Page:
Author Topic: Jaguars State of the Franchise 2018  (Read 31483 times)

JBTripper

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Re: Jaguars State of the Franchise 2018
« Reply #240 on: June 12, 2018, 03:24:33 PM »
Atlanta is gunning hard (and has been) for the Florida Georgia game. That's one we really don't want to lose.

I don't know who in Atlanta is still pushing that. If the stadium ownership wanted a shot at it, they ended their chances by making the new stadium seat only 71,000. I also don't see the City of Atlanta ever caring enough to cut the kind of deal Jacksonville has always been willing to do with our bigger stadium.

It can be expanded to 75k for the Super Bowl, but I do agree with your point-the Flordia Georgia game is about Butts in the Seats first, and amenities second. As long as it can achieve that balance in Jacksonville then I think it’s fine. Longer term, I think the driver could be UGA’s athletics department. For UF, it’s a 90 minute bus ride. For UGA, it involves an airplane. Atlanta is to UGA distancewise as Jacksonville is to UF.

Do I think the game is truly in danger now? Presently no. However, this was a real concern prior to landing the Jaguars as the old Gator Bowl badly needed improvement.

As long as the stadium is a top tier facility and the game is financially viable for both schools, why change a good thing.

I don't see the UGA Athletics department ever pushing for Atlanta unless they the teams could make more money there. The push to either add Atlanta or shift to home-and-away mostly comes from Georgia fans in years where they're consistently losing. The school itself is all about the money, and so far, that's in Jacksonville.

Both schools would lose a lot of money going home-and-away, so I can't see them ever doing that. If they could make more money in Atlanta, I'd see that as a bigger threat. But I don't see how that would work logistically. It's a smaller stadium, the city (which already has 3 major college football games a year and a million other things going on) has no incentive to cut a sweetheart deal, and Florida has no real reason to change.

Over the long term, there's definitely a risk we lose it. But there's also a chance that in 30 years no one cares about college football anymore anyway. What we need to do is keep focusing on our periodic contracts when they come up to make sure they're winners for all involved.

One other thing to consider with Florida-Georgia is the importance of that game for South Georgia folks. There are a lot of BIG money UGA people in Savannah, St. Simons and, well, Jacksonville for whom Athens is basically non-navigable. You can't get there from here. The game in Jacksonville has long been considered THEIR game, and they'll be damned if it's ever played in The Sin City Of The South.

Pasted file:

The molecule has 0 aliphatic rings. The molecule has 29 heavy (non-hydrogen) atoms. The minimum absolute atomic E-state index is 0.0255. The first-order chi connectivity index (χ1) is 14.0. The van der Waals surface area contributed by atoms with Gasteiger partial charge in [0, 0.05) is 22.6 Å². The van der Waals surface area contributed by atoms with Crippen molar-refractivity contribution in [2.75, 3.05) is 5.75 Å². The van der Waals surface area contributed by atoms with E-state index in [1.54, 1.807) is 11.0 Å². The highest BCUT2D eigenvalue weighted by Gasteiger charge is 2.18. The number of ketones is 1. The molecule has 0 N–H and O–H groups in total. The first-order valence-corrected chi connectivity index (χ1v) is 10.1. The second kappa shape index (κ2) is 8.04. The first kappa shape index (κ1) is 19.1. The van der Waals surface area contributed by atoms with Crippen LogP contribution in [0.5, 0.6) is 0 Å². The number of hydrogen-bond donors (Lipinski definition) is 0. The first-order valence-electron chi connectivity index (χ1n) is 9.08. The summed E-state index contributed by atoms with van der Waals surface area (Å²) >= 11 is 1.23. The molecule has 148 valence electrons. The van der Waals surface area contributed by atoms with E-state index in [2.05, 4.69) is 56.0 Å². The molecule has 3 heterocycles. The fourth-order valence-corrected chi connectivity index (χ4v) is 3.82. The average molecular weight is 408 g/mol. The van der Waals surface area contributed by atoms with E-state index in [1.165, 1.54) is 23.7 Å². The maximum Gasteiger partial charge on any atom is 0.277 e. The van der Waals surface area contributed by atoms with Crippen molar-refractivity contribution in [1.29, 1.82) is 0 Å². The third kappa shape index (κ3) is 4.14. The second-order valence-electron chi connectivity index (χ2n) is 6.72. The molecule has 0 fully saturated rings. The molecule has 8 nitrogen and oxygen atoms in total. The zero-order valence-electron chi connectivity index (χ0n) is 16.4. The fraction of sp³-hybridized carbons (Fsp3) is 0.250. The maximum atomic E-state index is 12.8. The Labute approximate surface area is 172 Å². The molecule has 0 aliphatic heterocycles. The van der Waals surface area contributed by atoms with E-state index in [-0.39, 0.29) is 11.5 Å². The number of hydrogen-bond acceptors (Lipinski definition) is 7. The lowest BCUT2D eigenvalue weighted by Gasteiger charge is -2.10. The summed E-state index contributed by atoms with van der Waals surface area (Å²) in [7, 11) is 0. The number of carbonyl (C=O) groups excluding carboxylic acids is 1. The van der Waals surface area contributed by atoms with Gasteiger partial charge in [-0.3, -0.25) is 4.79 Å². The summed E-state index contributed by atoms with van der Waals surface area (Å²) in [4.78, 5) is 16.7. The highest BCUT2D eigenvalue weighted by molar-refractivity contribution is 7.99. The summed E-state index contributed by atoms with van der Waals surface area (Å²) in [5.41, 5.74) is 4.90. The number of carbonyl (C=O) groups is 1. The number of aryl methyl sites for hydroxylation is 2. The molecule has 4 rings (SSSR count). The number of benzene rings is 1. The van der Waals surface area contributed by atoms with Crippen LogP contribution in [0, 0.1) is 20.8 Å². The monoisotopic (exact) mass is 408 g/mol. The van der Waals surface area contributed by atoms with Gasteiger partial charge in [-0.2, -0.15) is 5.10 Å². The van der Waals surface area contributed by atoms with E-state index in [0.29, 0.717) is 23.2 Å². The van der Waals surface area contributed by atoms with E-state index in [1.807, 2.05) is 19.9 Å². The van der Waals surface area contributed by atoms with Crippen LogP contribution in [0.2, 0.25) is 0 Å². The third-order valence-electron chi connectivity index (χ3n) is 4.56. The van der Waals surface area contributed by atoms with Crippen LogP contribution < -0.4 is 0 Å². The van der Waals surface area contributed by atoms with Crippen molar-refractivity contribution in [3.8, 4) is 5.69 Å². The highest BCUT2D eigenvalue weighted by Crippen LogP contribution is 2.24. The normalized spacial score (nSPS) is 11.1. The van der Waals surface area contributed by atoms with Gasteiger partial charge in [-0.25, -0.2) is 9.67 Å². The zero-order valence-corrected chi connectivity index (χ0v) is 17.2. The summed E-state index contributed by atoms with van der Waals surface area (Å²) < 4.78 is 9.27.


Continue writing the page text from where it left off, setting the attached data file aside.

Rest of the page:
Kerry

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Re: Jaguars State of the Franchise 2018
« Reply #241 on: June 12, 2018, 04:45:35 PM »
The Florida/Georgia game is a recruiting tool for Georgia - they don't want it moved.
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Lostwave

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Re: Jaguars State of the Franchise 2018
« Reply #242 on: June 13, 2018, 09:12:35 AM »
And also don't forget, the other events, FL/GA, Bowl Game, Monster Jam, US Soccer and whatever else have nothing to do with the Jaguars and Khan.  They make nothing on those events, thats all city.  So the clubs and scoreboards etc are a benefit to the city.

exnewsman

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Re: Jaguars State of the Franchise 2018
« Reply #243 on: June 13, 2018, 09:37:00 AM »
ATL does offer the experience of tailgating in an underground parking garage. Hard to beat that.

Kerry

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Re: Jaguars State of the Franchise 2018
« Reply #244 on: June 13, 2018, 10:29:36 AM »
And also don't forget, the other events, FL/GA, Bowl Game, Monster Jam, US Soccer and whatever else have nothing to do with the Jaguars and Khan.  They make nothing on those events, thats all city.  So the clubs and scoreboards etc are a benefit to the city.

Are you sure?

http://www.jacksonville.com/metro/business/2017-07-08/jaguars-bold-events-bring-unique-business-twist-downtown-jacksonville

Quote
Jacksonville Jaguars owner Shad Khan has long had multiple business operations, but one of his newest ventures, Bold Events LLC, reaches well beyond the team’s operations — a unique business angle that most NFL franchises simply don’t have.



But Capener said Khan’s initiative with Bold Events basically inserts the Jaguars franchise as the controlling entity over events at the stadium that is still technically owned by the city of Jacksonville


In 2015, the Jaguars reached an agreement with the city on the lease stipulations for the property including EverBank Field. Under the plan approved by the City Council, the Jaguars and Khan’s company, which was then known as American Thunder LLC and now called Bold Events, would cover operating costs for the amphitheater (Daily’s Place) and flex field (Jaguars indoor practice facility) venues and keep all ticket, concession and other revenues earned from events, except for a ticket and parking surcharge that the city would keep. The city would own both new venues.